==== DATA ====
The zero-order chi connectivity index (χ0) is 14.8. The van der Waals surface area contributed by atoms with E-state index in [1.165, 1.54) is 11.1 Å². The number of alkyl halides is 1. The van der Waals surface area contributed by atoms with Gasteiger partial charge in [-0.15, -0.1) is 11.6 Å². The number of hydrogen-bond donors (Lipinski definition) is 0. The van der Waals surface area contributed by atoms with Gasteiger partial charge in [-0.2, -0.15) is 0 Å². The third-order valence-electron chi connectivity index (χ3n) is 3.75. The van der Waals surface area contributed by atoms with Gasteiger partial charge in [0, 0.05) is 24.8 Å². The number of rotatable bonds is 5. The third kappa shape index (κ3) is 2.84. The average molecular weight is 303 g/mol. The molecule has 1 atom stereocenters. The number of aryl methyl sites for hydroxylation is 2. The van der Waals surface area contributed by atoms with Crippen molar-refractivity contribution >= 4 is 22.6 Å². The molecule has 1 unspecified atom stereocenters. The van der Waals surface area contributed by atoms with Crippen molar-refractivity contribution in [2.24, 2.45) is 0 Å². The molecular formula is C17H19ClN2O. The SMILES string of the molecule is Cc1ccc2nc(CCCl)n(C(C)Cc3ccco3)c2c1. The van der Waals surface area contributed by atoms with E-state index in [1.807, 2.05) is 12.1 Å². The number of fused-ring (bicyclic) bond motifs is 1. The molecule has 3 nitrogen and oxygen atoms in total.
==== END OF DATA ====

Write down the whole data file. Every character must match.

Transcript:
The zero-order chi connectivity index (χ0) is 14.8. The van der Waals surface area contributed by atoms with E-state index in [1.165, 1.54) is 11.1 Å². The number of alkyl halides is 1. The van der Waals surface area contributed by atoms with Gasteiger partial charge in [-0.15, -0.1) is 11.6 Å². The number of hydrogen-bond donors (Lipinski definition) is 0. The van der Waals surface area contributed by atoms with Gasteiger partial charge in [-0.2, -0.15) is 0 Å². The third-order valence-electron chi connectivity index (χ3n) is 3.75. The van der Waals surface area contributed by atoms with Gasteiger partial charge in [0, 0.05) is 24.8 Å². The number of rotatable bonds is 5. The third kappa shape index (κ3) is 2.84. The average molecular weight is 303 g/mol. The molecule has 1 atom stereocenters. The number of aryl methyl sites for hydroxylation is 2. The van der Waals surface area contributed by atoms with Crippen molar-refractivity contribution >= 4 is 22.6 Å². The molecule has 1 unspecified atom stereocenters. The van der Waals surface area contributed by atoms with Crippen molar-refractivity contribution in [2.24, 2.45) is 0 Å². The molecular formula is C17H19ClN2O. The SMILES string of the molecule is Cc1ccc2nc(CCCl)n(C(C)Cc3ccco3)c2c1. The van der Waals surface area contributed by atoms with E-state index in [1.807, 2.05) is 12.1 Å². The number of fused-ring (bicyclic) bond motifs is 1. The molecule has 3 nitrogen and oxygen atoms in total.